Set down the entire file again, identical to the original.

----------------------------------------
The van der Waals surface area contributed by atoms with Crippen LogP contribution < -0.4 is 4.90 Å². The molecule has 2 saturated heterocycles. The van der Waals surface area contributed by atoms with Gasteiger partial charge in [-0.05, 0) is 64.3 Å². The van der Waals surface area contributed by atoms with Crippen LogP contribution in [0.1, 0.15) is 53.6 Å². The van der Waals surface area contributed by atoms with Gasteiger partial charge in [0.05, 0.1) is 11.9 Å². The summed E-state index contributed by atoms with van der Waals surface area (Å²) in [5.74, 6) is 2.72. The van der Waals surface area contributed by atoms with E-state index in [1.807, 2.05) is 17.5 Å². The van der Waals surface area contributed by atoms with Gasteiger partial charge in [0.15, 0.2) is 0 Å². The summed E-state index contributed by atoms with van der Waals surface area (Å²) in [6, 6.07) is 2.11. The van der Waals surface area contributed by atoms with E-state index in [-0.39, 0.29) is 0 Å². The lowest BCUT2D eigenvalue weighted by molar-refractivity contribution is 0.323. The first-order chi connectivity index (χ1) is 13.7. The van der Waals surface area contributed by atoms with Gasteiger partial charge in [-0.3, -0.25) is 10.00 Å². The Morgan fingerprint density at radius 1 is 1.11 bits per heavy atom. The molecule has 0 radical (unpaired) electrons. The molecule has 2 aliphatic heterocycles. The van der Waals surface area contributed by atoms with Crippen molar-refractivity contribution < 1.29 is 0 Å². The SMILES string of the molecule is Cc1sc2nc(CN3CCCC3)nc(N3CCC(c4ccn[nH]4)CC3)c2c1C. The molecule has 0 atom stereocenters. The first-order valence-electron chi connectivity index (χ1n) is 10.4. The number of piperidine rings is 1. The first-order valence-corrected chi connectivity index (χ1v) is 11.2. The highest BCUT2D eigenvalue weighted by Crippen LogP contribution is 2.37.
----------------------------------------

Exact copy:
The van der Waals surface area contributed by atoms with Crippen LogP contribution < -0.4 is 4.90 Å². The molecule has 2 saturated heterocycles. The van der Waals surface area contributed by atoms with Gasteiger partial charge in [-0.05, 0) is 64.3 Å². The van der Waals surface area contributed by atoms with Crippen LogP contribution in [0.1, 0.15) is 53.6 Å². The van der Waals surface area contributed by atoms with Gasteiger partial charge in [0.05, 0.1) is 11.9 Å². The summed E-state index contributed by atoms with van der Waals surface area (Å²) in [5.74, 6) is 2.72. The van der Waals surface area contributed by atoms with E-state index in [1.807, 2.05) is 17.5 Å². The van der Waals surface area contributed by atoms with Gasteiger partial charge in [0.15, 0.2) is 0 Å². The summed E-state index contributed by atoms with van der Waals surface area (Å²) in [6, 6.07) is 2.11. The van der Waals surface area contributed by atoms with E-state index in [-0.39, 0.29) is 0 Å². The lowest BCUT2D eigenvalue weighted by molar-refractivity contribution is 0.323. The first-order chi connectivity index (χ1) is 13.7. The van der Waals surface area contributed by atoms with Gasteiger partial charge in [-0.3, -0.25) is 10.00 Å². The Morgan fingerprint density at radius 1 is 1.11 bits per heavy atom. The molecule has 0 radical (unpaired) electrons. The molecule has 2 aliphatic heterocycles. The van der Waals surface area contributed by atoms with Crippen molar-refractivity contribution < 1.29 is 0 Å². The SMILES string of the molecule is Cc1sc2nc(CN3CCCC3)nc(N3CCC(c4ccn[nH]4)CC3)c2c1C. The molecule has 0 atom stereocenters. The first-order valence-electron chi connectivity index (χ1n) is 10.4. The number of piperidine rings is 1. The first-order valence-corrected chi connectivity index (χ1v) is 11.2. The highest BCUT2D eigenvalue weighted by Crippen LogP contribution is 2.37.